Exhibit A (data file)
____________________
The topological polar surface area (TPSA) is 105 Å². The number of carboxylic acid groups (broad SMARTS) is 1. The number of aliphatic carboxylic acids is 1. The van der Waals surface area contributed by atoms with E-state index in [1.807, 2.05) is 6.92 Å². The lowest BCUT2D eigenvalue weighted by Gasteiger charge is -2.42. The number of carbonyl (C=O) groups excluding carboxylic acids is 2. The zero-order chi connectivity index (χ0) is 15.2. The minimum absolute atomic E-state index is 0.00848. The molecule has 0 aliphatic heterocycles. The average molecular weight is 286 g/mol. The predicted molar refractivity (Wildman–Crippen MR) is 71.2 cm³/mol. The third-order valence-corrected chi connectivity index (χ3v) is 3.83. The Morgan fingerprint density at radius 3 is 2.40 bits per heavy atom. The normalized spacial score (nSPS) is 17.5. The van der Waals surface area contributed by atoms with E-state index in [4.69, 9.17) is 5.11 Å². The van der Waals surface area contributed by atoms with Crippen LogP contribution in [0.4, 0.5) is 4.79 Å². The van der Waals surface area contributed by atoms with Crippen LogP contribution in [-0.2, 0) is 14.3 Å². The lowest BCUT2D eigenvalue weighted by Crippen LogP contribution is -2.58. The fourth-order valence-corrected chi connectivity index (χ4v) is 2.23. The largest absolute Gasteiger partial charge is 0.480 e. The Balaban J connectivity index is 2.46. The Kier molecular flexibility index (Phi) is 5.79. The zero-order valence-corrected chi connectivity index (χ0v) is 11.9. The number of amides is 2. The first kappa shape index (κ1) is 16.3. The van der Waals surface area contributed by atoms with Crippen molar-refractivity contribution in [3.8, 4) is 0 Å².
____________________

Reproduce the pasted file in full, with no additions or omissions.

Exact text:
The topological polar surface area (TPSA) is 105 Å². The number of carboxylic acid groups (broad SMARTS) is 1. The number of aliphatic carboxylic acids is 1. The van der Waals surface area contributed by atoms with E-state index in [1.807, 2.05) is 6.92 Å². The lowest BCUT2D eigenvalue weighted by Gasteiger charge is -2.42. The number of carbonyl (C=O) groups excluding carboxylic acids is 2. The zero-order chi connectivity index (χ0) is 15.2. The minimum absolute atomic E-state index is 0.00848. The molecule has 0 aliphatic heterocycles. The average molecular weight is 286 g/mol. The predicted molar refractivity (Wildman–Crippen MR) is 71.2 cm³/mol. The third-order valence-corrected chi connectivity index (χ3v) is 3.83. The Morgan fingerprint density at radius 3 is 2.40 bits per heavy atom. The normalized spacial score (nSPS) is 17.5. The van der Waals surface area contributed by atoms with E-state index in [4.69, 9.17) is 5.11 Å². The van der Waals surface area contributed by atoms with Crippen LogP contribution in [0.4, 0.5) is 4.79 Å². The van der Waals surface area contributed by atoms with Crippen LogP contribution in [-0.2, 0) is 14.3 Å². The lowest BCUT2D eigenvalue weighted by Crippen LogP contribution is -2.58. The fourth-order valence-corrected chi connectivity index (χ4v) is 2.23. The largest absolute Gasteiger partial charge is 0.480 e. The Balaban J connectivity index is 2.46. The Kier molecular flexibility index (Phi) is 5.79. The zero-order valence-corrected chi connectivity index (χ0v) is 11.9. The number of amides is 2. The first kappa shape index (κ1) is 16.3. The van der Waals surface area contributed by atoms with Crippen molar-refractivity contribution in [3.8, 4) is 0 Å².